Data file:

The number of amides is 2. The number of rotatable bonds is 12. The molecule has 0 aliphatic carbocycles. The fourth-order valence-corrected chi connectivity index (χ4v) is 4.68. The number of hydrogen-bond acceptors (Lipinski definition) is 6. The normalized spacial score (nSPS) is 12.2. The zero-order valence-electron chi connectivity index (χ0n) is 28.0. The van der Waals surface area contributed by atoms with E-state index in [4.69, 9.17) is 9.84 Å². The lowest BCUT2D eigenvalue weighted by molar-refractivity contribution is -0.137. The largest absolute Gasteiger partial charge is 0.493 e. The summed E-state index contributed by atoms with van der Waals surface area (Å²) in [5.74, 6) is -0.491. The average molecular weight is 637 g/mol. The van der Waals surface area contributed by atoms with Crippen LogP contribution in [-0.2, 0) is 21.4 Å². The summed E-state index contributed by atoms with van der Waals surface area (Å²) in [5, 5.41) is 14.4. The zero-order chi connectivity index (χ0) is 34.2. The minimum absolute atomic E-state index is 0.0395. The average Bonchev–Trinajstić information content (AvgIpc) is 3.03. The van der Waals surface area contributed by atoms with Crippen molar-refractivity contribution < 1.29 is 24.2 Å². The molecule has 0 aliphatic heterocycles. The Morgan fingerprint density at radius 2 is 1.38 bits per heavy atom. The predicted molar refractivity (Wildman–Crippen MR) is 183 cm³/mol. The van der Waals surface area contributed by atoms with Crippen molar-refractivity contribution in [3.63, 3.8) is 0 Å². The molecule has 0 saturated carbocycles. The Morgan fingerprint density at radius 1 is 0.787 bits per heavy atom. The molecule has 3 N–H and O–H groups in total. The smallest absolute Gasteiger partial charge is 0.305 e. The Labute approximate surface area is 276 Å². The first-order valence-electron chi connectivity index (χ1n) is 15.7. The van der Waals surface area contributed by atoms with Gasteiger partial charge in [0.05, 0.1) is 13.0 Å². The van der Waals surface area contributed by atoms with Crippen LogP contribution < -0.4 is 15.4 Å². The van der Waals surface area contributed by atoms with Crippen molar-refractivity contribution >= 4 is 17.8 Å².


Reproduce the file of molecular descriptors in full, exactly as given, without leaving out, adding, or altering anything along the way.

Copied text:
The number of amides is 2. The number of rotatable bonds is 12. The molecule has 0 aliphatic carbocycles. The fourth-order valence-corrected chi connectivity index (χ4v) is 4.68. The number of hydrogen-bond acceptors (Lipinski definition) is 6. The normalized spacial score (nSPS) is 12.2. The zero-order valence-electron chi connectivity index (χ0n) is 28.0. The van der Waals surface area contributed by atoms with E-state index in [4.69, 9.17) is 9.84 Å². The lowest BCUT2D eigenvalue weighted by molar-refractivity contribution is -0.137. The largest absolute Gasteiger partial charge is 0.493 e. The summed E-state index contributed by atoms with van der Waals surface area (Å²) in [5.74, 6) is -0.491. The average molecular weight is 637 g/mol. The van der Waals surface area contributed by atoms with Crippen LogP contribution in [-0.2, 0) is 21.4 Å². The summed E-state index contributed by atoms with van der Waals surface area (Å²) in [5, 5.41) is 14.4. The zero-order chi connectivity index (χ0) is 34.2. The minimum absolute atomic E-state index is 0.0395. The average Bonchev–Trinajstić information content (AvgIpc) is 3.03. The van der Waals surface area contributed by atoms with Crippen molar-refractivity contribution < 1.29 is 24.2 Å². The molecule has 0 aliphatic heterocycles. The Morgan fingerprint density at radius 2 is 1.38 bits per heavy atom. The predicted molar refractivity (Wildman–Crippen MR) is 183 cm³/mol. The van der Waals surface area contributed by atoms with Crippen molar-refractivity contribution in [3.63, 3.8) is 0 Å². The molecule has 0 saturated carbocycles. The Morgan fingerprint density at radius 1 is 0.787 bits per heavy atom. The molecule has 3 N–H and O–H groups in total. The smallest absolute Gasteiger partial charge is 0.305 e. The Labute approximate surface area is 276 Å². The first-order valence-electron chi connectivity index (χ1n) is 15.7. The van der Waals surface area contributed by atoms with Gasteiger partial charge in [0.05, 0.1) is 13.0 Å². The van der Waals surface area contributed by atoms with Crippen LogP contribution < -0.4 is 15.4 Å². The van der Waals surface area contributed by atoms with Crippen molar-refractivity contribution >= 4 is 17.8 Å².